Before I started HighTower, I was a lawyer. The courtroom taught me a lot about how to get honest answers out of people -- a useful skill when deciding whom to hire. Most people do not lie outwardly during job interviews, but they tend not to give completely genuine answers. I don't blame them. Those questions are pretty dumb.
When I talk to people who want to work at HighTower, I believe in giving them a chance to tell me what they really think.
•Curiosity: Curiosity is a mark of intelligence. It's an inherent trait that if encouraged, makes people who are naturally curious that much more appealing as job candidates. I want to work with people who care enough to be curious.
•Emotional intelligence: I know it is a buzzword these days, but we're stuck with it. Emotional intelligence is the ability to identify and manage your own emotions and those of others. If you are smart, curious, and have the ability to understand how your emotions and those of people around you impact just about everything we all do, then you're likely to contribute to a healthy and vibrant culture.
•Passion: People who have passion for what they're doing tend to be better at it than people who don't. The passionate people try harder, stick around longer, and care more about their work. I'm genuinely passionate about the work that HighTower and our advisors do for our clients. I'm also pretty good at recognizing when somebody else shares that passion. Those are the people we hire.
•Preparation: Alexander Graham Bell said, "Before anything else, preparation is the key to success." I can tell whether someone is prepared for an interview more by the questions they ask me than by their answers to the questions I ask them. Passion's important, but preparation is critical.
What doesn't matter:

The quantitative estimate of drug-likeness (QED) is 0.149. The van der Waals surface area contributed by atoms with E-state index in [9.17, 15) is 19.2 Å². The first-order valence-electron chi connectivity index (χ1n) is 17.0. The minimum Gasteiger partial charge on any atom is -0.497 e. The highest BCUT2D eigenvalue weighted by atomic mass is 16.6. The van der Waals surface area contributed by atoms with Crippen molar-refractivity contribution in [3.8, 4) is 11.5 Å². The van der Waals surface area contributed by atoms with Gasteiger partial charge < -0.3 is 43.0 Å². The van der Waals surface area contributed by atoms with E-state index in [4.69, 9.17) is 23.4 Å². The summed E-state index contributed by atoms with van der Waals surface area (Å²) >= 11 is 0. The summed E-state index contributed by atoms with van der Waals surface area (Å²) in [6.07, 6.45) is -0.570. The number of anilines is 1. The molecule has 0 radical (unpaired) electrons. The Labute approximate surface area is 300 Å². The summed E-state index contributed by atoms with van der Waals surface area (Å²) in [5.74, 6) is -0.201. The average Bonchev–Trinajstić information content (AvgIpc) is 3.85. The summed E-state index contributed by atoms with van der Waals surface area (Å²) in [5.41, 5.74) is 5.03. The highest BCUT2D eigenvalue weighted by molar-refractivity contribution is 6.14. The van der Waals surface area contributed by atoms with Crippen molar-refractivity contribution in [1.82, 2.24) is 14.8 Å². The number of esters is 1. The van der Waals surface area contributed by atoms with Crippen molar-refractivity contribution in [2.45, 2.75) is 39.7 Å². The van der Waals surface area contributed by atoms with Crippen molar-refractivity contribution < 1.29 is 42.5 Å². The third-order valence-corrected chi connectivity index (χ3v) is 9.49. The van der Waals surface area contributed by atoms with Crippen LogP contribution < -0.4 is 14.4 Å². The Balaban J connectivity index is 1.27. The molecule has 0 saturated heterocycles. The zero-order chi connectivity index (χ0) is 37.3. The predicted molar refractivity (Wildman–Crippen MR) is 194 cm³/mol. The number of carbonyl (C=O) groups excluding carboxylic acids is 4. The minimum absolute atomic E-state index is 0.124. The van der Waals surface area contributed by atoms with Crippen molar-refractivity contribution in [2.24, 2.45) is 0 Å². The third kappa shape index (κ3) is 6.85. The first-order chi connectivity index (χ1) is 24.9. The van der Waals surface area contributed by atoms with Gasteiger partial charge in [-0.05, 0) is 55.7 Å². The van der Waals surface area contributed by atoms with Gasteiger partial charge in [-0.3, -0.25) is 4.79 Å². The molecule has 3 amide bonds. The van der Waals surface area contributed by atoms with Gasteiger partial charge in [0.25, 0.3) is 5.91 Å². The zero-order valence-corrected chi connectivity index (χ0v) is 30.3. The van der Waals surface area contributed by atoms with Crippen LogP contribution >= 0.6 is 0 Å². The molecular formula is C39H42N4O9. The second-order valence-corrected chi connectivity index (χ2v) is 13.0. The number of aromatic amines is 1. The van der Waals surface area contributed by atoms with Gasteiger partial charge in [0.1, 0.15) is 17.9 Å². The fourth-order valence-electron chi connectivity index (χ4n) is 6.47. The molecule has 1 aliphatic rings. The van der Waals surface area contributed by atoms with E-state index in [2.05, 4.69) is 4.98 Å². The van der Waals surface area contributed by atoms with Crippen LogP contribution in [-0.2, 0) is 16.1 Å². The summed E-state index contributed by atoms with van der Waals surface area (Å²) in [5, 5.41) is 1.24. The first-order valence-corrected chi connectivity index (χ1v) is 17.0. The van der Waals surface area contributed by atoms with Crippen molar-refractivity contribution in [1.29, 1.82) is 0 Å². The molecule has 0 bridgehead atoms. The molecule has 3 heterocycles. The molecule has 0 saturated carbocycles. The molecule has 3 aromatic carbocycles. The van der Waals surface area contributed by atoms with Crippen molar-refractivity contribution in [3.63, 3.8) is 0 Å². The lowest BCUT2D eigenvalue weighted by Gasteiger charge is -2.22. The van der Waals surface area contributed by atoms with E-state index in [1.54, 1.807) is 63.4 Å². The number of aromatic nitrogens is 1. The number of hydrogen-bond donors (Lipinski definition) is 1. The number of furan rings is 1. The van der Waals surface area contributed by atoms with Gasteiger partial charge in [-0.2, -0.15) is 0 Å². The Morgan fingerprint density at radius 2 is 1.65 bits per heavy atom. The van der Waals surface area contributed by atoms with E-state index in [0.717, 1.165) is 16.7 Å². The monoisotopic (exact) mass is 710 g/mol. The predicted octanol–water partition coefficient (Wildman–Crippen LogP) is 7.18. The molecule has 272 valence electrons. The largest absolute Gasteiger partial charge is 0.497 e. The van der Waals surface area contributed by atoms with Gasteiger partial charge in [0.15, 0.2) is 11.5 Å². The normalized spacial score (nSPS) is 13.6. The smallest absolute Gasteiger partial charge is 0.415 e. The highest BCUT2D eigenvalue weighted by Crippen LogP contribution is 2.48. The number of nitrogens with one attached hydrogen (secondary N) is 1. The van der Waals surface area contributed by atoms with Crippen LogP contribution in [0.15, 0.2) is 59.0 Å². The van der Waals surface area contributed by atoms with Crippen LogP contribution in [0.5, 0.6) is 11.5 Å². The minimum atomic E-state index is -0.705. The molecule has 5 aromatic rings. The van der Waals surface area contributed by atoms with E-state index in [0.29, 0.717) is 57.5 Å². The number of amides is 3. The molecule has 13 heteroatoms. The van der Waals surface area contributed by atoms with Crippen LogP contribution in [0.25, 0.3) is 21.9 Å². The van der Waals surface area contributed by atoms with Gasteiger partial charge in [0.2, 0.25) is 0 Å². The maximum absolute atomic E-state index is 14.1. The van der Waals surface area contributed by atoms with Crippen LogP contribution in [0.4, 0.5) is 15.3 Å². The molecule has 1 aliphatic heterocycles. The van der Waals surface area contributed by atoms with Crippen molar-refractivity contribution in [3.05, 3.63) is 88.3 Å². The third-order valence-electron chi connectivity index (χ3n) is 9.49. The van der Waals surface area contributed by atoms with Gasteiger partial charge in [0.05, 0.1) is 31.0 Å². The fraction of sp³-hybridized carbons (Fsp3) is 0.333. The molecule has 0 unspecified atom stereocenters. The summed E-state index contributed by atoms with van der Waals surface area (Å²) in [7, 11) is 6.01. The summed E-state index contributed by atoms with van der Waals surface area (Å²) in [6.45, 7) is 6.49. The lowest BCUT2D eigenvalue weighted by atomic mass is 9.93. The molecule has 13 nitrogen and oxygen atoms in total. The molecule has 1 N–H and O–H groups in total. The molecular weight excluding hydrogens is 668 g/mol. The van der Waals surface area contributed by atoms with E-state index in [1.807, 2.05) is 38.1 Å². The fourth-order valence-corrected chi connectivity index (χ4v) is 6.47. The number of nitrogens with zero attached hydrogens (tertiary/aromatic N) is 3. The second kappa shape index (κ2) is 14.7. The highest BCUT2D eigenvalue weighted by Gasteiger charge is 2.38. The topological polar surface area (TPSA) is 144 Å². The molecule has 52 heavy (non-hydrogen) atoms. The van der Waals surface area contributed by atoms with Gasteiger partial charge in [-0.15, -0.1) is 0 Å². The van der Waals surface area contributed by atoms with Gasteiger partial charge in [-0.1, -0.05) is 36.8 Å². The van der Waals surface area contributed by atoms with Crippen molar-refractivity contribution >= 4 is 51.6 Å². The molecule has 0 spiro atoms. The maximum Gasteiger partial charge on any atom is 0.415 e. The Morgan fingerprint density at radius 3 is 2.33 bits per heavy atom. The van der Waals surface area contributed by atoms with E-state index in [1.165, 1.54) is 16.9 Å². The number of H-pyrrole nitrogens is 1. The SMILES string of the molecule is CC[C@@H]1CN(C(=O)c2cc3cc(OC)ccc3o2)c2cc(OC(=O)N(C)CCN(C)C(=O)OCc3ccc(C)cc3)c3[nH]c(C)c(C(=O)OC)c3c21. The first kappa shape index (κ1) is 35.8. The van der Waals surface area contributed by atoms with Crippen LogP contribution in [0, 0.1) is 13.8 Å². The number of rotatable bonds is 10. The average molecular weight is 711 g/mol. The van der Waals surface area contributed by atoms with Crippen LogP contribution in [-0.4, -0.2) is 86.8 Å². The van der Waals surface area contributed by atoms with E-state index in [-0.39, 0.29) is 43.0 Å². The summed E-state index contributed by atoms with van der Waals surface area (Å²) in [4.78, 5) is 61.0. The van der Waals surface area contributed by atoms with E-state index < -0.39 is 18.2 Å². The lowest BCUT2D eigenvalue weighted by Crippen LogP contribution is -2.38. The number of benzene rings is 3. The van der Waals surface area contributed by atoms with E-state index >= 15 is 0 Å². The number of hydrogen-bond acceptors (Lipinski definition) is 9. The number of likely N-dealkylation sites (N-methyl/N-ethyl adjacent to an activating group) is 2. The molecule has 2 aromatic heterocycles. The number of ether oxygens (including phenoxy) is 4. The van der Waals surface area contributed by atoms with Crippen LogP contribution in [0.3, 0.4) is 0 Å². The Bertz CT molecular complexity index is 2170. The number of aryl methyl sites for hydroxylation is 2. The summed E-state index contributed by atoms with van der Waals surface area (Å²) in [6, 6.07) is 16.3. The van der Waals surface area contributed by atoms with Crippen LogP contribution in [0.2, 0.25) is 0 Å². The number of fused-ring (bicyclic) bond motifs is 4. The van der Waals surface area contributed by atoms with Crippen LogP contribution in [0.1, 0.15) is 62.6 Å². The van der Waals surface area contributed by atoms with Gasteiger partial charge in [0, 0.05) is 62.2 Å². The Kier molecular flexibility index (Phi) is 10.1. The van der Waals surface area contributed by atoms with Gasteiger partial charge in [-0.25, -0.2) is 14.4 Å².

•Where you went to school: We all know which schools are the "good ones." If you went to one, good for you. Good grades don't predict success. Less than a third of the top 100 Fortune 500 CEOs went to an Ivy League school. I would much rather work with a curious, passionate person who went to a second- or third-tier university than someone who lacks those qualities but has a prestigious institution on his or her diploma.
•Nitty gritty details about your technical skills: You need to have the skills necessary to do the job -- that's table stakes, and not a differentiator. Unless you have a very particular set of skills, there are probably dozens of other candidates out there with the same ones. The candidates who stand out to me are the ones who are sincere, curious and passionate.
I'll leave you with a true story: five years ago I interviewed a candidate for the position of chief information officer. He mentioned he was Jesuit trained, and that sparked my interest. I asked him to tell me about his training, what books he reads, and the mission of St. Ignatius and the Jesuits. The resulting two-hour conversation about literature and philosophy taught me nothing about his technical skills, but I learned all I needed to know about the candidate's character, personality and intellect. Today, he is a key member of our leadership team.